Dan Gurney was always going to excel at a challenging circuit like Bridgehampton. But his 1966 success there owed as much to his engineering mind as his driving talents.
I owned a Lotus 19B that we’d modified a great deal. Jerry Grant and I were leading at Daytona in 1965 when it broke. After it was written off during a tyre test, I bought a Lola 170 because it was the best car available. When it came to engines, though, I was a Ford guy from way back Flatheads forever and all that hot-rod stuff.
The Ford big block wasn’t available at the time, but we thought the small block was pretty good anyway. The 289 had been very successful in the Cobras. We ran ours at 305 cubic inches and we were making about 465 horsepower while most 289s couldn’t reach 400. The secret behind these big outputs was our cylinder head.
I had witnessed how successful Keith Duckworth and Mike Costin had been in getting obtaining lots of power out of a two-valve pushrod unit just by running a straight port down to the valve, and I wondered whether we could do something like that with the small-block Ford. So I went over to Harry Weslake’s and told him what I had in mind.
Harry was the repository of so much history and knowledge, and the cylinder heads we came up with were excellent. Later, we put them on our Champ Cars and won seven races with them. As a matter of fact, John Wyer used them in the GT4Os that won the manufacturers’ championship.
The Lola was competitive right away. It was a fundamentally nice car very attractive, and it drove like it looked. There were plenty of people who had a lot of success with the T70. Our version was a little lighter than our Chevroletpowered counterparts because the Ford engine was smaller, but we needed a little bit more power.
At Bridgehampton, those new 2E Chaparrals showed up with big rear wings. That was typical of the Can-Am series: you never knew when something mysterious was going to come along and render everything else totally obsolete. The Chaparrals looked really impressive, but we were able to keep up with them. Of course, I liked Bridgehampton a lot. It was a very challenging track with several blind corners and subtle elements that gave you something to really sink your teeth into.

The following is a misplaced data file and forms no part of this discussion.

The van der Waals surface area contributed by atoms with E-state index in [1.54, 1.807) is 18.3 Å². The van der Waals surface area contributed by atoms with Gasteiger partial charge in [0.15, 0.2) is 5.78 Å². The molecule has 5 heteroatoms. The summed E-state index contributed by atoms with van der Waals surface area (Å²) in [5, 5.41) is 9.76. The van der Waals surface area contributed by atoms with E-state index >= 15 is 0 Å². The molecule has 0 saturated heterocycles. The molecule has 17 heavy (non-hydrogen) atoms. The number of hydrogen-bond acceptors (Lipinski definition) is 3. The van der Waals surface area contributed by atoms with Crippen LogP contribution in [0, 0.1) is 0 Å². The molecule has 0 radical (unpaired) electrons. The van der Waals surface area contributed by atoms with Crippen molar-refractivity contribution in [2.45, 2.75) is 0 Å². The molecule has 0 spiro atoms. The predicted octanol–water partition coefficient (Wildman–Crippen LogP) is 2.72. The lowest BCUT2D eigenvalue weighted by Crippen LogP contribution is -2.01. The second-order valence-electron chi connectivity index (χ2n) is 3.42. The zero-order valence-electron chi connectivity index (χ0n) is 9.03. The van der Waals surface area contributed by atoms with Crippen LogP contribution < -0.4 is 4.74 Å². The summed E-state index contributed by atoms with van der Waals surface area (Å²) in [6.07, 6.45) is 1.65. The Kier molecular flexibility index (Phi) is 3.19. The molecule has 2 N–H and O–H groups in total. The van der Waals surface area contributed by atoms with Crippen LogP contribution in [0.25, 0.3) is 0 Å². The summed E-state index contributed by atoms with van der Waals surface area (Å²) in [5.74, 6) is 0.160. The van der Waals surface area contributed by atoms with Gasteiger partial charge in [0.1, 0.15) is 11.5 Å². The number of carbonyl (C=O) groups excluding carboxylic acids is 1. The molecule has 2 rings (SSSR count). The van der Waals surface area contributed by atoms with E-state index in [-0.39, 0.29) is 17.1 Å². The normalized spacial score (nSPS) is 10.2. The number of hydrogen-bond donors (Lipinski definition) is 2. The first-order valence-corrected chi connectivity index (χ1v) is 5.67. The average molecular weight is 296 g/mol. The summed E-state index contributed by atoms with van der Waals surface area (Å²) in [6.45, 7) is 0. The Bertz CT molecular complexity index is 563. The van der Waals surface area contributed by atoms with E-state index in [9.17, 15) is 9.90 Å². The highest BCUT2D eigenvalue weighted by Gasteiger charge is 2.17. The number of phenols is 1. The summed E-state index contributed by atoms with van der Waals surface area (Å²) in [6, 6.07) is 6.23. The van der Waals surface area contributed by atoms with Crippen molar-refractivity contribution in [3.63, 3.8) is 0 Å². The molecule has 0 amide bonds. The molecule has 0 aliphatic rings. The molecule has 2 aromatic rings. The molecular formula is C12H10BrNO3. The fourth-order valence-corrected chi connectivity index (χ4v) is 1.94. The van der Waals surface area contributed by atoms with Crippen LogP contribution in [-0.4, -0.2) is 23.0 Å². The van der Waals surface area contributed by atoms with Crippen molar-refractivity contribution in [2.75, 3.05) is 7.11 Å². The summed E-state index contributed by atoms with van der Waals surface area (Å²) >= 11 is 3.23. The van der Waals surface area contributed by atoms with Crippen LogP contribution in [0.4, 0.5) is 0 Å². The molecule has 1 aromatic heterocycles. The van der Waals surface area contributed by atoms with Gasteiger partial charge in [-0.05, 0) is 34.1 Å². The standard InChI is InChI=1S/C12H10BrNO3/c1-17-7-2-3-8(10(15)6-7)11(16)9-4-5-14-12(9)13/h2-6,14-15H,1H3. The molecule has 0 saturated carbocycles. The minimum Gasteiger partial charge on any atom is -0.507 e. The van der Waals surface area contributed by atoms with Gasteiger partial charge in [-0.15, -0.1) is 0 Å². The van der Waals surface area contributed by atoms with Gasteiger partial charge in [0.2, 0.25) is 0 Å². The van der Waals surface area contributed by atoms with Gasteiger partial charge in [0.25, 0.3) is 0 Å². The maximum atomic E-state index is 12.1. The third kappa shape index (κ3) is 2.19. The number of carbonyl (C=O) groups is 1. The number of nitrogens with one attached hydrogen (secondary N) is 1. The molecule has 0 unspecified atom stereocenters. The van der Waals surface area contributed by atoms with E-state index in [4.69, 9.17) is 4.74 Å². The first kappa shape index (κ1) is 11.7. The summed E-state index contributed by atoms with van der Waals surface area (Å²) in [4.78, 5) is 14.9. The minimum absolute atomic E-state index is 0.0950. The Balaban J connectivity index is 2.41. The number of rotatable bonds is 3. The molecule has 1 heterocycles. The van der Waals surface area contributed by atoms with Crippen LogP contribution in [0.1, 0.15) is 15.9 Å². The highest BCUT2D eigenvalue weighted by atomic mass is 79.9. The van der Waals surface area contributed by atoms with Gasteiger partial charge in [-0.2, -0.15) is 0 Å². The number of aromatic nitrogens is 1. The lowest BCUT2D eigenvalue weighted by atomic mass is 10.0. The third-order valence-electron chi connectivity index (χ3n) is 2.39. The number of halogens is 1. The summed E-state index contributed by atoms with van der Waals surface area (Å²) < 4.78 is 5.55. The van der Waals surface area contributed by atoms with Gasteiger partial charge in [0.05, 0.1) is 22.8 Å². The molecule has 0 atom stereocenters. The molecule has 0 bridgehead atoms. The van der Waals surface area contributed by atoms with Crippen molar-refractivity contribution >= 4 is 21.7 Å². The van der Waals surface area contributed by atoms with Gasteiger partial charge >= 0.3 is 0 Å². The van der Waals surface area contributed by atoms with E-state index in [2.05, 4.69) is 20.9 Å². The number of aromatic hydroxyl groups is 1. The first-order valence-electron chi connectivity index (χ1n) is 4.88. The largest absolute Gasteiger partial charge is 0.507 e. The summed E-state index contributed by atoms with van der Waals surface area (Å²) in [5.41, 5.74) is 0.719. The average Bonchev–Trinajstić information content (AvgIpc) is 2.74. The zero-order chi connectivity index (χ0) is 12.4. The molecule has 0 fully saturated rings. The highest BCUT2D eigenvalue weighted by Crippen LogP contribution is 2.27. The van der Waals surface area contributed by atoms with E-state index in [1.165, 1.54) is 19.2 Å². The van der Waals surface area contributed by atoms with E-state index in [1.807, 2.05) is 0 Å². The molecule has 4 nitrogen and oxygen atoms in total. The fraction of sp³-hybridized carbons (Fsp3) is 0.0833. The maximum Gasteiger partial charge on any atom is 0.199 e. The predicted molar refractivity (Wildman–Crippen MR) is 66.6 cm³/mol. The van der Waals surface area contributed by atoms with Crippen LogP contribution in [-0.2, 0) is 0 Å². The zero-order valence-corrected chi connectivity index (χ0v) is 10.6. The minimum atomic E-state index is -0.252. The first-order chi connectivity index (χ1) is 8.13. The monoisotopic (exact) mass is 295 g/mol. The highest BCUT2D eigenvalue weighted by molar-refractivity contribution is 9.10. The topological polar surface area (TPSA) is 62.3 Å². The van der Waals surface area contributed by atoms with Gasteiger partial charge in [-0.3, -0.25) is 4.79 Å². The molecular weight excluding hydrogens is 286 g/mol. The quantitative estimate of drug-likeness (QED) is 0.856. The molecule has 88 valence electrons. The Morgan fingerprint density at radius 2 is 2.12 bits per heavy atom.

I qualified on the pole and was leading handily. But toward the end of the race, Chris Amon’s McLaren started shortening the gap. This may have had something to do with tyres: I was on Goodyears and Chris was on Firestones. I really had to knuckle down and not make any mistakes to keep him from getting by. Not that I would have blocked him. Nobody blocked in those days.
I managed to keep him behind me right to the end, but it was a struggle. He was definitely making me perspire.
As the season progressed, we tried bigger engines a 325 cubic inch and then a 343. Looking back, I think that we should have gone for more revs. The next year, we used the 351 Ford block and raced it at 377 cubic inches. We managed to qua* that on the pole at Riverside, but we didn’t take any more race victories.
Amazingly, Ford never did manage to get into Can-Am.
And we never did get round to building a Can-Am car of our own. We were just too busy in other formulae.
Still, I thought Can-Am was a terrific series because there was so much innovation. It was right at the other end of the spectrum from a spec series. These days, cars are designed by the rules as much as the engineers, and that just stinks to high heaven. It was a lot more fun when you could strut your creative stuff. And it was very exciting to know that, if you were smart enough, you could drastically change the balance of power.
Interview by Preston Lerner